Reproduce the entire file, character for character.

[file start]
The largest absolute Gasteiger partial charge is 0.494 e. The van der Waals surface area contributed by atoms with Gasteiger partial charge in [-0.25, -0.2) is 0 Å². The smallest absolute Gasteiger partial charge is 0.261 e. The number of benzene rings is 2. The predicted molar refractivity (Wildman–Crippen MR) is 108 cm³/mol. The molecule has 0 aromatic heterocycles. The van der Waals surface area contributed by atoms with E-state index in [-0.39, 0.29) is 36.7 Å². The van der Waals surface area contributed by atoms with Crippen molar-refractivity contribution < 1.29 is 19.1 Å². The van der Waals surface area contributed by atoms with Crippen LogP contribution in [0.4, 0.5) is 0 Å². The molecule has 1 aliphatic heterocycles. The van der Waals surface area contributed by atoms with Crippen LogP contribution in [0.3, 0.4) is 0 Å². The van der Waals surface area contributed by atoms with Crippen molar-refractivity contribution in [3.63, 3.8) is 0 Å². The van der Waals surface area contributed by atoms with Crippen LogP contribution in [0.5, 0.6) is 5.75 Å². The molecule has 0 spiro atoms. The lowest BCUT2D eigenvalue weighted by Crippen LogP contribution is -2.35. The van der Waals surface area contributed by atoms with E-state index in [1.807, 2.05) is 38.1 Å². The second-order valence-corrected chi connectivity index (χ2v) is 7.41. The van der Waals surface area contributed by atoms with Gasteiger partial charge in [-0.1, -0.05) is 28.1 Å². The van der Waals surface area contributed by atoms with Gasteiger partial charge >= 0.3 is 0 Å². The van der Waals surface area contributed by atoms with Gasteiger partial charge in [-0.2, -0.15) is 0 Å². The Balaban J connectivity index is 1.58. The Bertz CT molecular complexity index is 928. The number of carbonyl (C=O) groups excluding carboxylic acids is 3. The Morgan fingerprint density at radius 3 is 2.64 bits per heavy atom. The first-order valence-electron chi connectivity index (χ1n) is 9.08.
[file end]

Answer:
The largest absolute Gasteiger partial charge is 0.494 e. The van der Waals surface area contributed by atoms with Gasteiger partial charge in [-0.25, -0.2) is 0 Å². The smallest absolute Gasteiger partial charge is 0.261 e. The number of benzene rings is 2. The predicted molar refractivity (Wildman–Crippen MR) is 108 cm³/mol. The molecule has 0 aromatic heterocycles. The van der Waals surface area contributed by atoms with E-state index in [-0.39, 0.29) is 36.7 Å². The van der Waals surface area contributed by atoms with Crippen molar-refractivity contribution < 1.29 is 19.1 Å². The van der Waals surface area contributed by atoms with Crippen LogP contribution in [0.4, 0.5) is 0 Å². The molecule has 1 aliphatic heterocycles. The van der Waals surface area contributed by atoms with Crippen LogP contribution in [0.3, 0.4) is 0 Å². The van der Waals surface area contributed by atoms with Crippen molar-refractivity contribution in [3.63, 3.8) is 0 Å². The van der Waals surface area contributed by atoms with Crippen LogP contribution in [0.5, 0.6) is 5.75 Å². The molecule has 0 spiro atoms. The lowest BCUT2D eigenvalue weighted by Crippen LogP contribution is -2.35. The van der Waals surface area contributed by atoms with E-state index in [1.807, 2.05) is 38.1 Å². The second-order valence-corrected chi connectivity index (χ2v) is 7.41. The van der Waals surface area contributed by atoms with Gasteiger partial charge in [-0.1, -0.05) is 28.1 Å². The van der Waals surface area contributed by atoms with Gasteiger partial charge >= 0.3 is 0 Å². The van der Waals surface area contributed by atoms with Gasteiger partial charge in [-0.2, -0.15) is 0 Å². The Balaban J connectivity index is 1.58. The Bertz CT molecular complexity index is 928. The number of carbonyl (C=O) groups excluding carboxylic acids is 3. The Morgan fingerprint density at radius 3 is 2.64 bits per heavy atom. The first-order valence-electron chi connectivity index (χ1n) is 9.08.